‘Tourist attracters’ are often best when artfully constructed by modern means. Eilean Donan Castle – our Number Three after Edinburgh and Stirling – dates from 1935, built of concrete, slightly older than me or ‘Nessie’. The Fairy Pools of Sligachan, being delicate, ought not to be besieged by SUVs (three of which do more road damage than a bus). These must  be penally taxed to fund non-road routes, starting with the above, and to commission high-quality buildings, as well as transport and training for an altogether higher level of  tourist service, aimed at creating the sort of country that really will conserve its culture and its history.

We can start by finding out what has to be sorted. A year ago I was in Lanark –

Braveheart country – to find that the church where William Wallace married his Murrin was in a state of near collapse, an art-nouveau chapel which could have been an attractive visitor-centre was going that way;  as in Oban the station toilets didn’t work – and a land grab by a Mexican road-metal firm was in prospect. In Kelso the stylish Aztec-deco High School where I’d studied and learned to work in wood and metal, was empty – ‘replaced’ by an out-of-town shoebox generating even more school runs: the last things that our struggling towns need – but all too typical of bankers, chartered accountants and quangocrats as the caterpillars of our commonwealth, and their appalling record in housing, planning and economic policy since the 1960s.


I’m currently trying to compress developments in the world railway scene into a diary-size format: damn difficult because the news from the world is so good – on my own patch, the Tuebingen tram-train whirring along the Wilhelmstrasse past my office to the prospect of rebuilding all of the Waverley route. Out there the vast ‘belt and road’ project of the Chinese north of the Himalayas – on the other the return of small-scale rail to Jamaica, Hawaii, Mallorca and Mauritius. That heroic Victorian Anthony Trollope would have rejoicedtravelling by train for the Post Office thousands of miles a year and writing tens of thousands of words.  Should someone join him he would address them thus: ‘Sir. Do you converse in railway carriages? I never converse in railway carriages!’ and go on to kill the dragon Mrs Proudie, or get silly Lord Silverbridge a sensible American wife. As people do in real life.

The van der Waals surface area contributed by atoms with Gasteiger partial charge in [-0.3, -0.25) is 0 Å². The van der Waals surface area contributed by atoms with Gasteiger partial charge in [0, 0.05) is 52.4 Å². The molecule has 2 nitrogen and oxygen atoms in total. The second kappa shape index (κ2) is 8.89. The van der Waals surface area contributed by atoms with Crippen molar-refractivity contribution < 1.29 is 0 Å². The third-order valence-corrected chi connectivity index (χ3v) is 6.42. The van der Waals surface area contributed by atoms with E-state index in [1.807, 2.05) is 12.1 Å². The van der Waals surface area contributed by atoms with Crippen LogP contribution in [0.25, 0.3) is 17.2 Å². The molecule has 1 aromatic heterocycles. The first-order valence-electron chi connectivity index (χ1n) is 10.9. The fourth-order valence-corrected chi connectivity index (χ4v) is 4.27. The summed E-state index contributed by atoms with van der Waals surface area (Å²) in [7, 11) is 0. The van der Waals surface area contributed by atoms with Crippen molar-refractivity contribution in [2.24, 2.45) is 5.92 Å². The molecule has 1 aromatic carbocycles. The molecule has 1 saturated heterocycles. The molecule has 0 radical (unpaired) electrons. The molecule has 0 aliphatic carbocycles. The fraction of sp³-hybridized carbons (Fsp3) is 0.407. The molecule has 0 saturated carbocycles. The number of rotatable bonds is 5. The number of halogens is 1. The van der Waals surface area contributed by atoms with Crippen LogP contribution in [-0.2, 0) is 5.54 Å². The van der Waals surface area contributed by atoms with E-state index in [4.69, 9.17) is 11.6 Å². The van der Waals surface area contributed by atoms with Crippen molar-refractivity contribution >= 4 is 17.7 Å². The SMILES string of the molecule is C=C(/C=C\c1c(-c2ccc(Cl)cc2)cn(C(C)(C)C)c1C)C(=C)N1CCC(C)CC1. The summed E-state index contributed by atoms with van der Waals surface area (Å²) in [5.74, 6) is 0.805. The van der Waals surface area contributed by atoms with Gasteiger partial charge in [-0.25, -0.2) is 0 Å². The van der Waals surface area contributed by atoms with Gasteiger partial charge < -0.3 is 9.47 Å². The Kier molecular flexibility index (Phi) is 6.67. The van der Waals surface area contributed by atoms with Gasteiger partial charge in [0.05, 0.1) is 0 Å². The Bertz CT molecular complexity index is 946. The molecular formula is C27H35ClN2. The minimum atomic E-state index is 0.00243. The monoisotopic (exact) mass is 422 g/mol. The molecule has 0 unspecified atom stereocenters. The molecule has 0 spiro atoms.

More! More!

Comments (3)

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  1. Dabid says:

    Does gentrifying the wilderness turn the goose golden, or kill it?

  2. Mathew says:

    In Part1 Mr Harvie gave us a bizarre, disjointed, stream of consciousness trip up the west coast of Scotland. In Part 2 the tone has changed but we get the weird suggestion that Scotland should offer ‘environmentally friendly’ jaunts for sea tourists ie. people who pay to travel the world on enormous cruise ships burning millions of tons of diesel as they go.
    This kind of congnitive dissonance is not unusual, in fact it’s Government policy in most countries. The real enemies of the environment aren’t the climate change deniers – who should simply be dismissed – but the complacent Capitalists who think that a geo-engineering tweak here and a bit of greenwash there and everything will be just fine.
    All prose writing should now be divided into two camps. On the one hand the writers who are aware of the environmental shitstorm we are entering, and on the other the complacent sleepwalkers. Not quite sure where to place the rambling Mr Harvie.
    (And William Wallace could not possibly have been married in an Art Nouveau chapel!)

  3. Mathew says:

    Sea tourists,
    vulgar boatmen,
    drowning in luxury,
    as a quarter million Keralans flee their homes.